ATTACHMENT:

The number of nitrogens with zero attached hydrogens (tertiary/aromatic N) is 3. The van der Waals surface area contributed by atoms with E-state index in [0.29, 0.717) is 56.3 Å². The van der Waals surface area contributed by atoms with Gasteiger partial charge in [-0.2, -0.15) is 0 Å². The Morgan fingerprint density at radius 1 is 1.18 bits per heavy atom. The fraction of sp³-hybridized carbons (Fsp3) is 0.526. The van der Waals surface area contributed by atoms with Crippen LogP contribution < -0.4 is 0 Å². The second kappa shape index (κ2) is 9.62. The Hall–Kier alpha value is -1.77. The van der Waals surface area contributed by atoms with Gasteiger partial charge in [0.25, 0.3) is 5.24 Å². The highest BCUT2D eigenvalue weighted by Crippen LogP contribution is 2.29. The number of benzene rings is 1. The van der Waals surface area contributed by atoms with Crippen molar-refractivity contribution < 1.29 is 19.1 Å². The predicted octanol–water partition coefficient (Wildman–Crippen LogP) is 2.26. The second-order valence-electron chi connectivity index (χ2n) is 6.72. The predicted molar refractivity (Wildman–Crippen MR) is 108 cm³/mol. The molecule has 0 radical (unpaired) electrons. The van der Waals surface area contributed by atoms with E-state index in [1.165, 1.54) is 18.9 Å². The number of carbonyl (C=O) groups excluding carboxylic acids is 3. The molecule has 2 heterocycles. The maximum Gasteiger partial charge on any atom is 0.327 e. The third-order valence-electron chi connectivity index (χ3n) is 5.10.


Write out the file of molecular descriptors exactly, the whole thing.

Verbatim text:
The number of nitrogens with zero attached hydrogens (tertiary/aromatic N) is 3. The van der Waals surface area contributed by atoms with E-state index in [0.29, 0.717) is 56.3 Å². The van der Waals surface area contributed by atoms with Gasteiger partial charge in [-0.2, -0.15) is 0 Å². The Morgan fingerprint density at radius 1 is 1.18 bits per heavy atom. The fraction of sp³-hybridized carbons (Fsp3) is 0.526. The van der Waals surface area contributed by atoms with Crippen LogP contribution < -0.4 is 0 Å². The second kappa shape index (κ2) is 9.62. The Hall–Kier alpha value is -1.77. The van der Waals surface area contributed by atoms with Gasteiger partial charge in [0.25, 0.3) is 5.24 Å². The highest BCUT2D eigenvalue weighted by Crippen LogP contribution is 2.29. The number of benzene rings is 1. The van der Waals surface area contributed by atoms with Crippen molar-refractivity contribution < 1.29 is 19.1 Å². The predicted octanol–water partition coefficient (Wildman–Crippen LogP) is 2.26. The second-order valence-electron chi connectivity index (χ2n) is 6.72. The predicted molar refractivity (Wildman–Crippen MR) is 108 cm³/mol. The molecule has 0 radical (unpaired) electrons. The van der Waals surface area contributed by atoms with E-state index in [1.165, 1.54) is 18.9 Å². The number of carbonyl (C=O) groups excluding carboxylic acids is 3. The molecule has 2 heterocycles. The maximum Gasteiger partial charge on any atom is 0.327 e. The third-order valence-electron chi connectivity index (χ3n) is 5.10.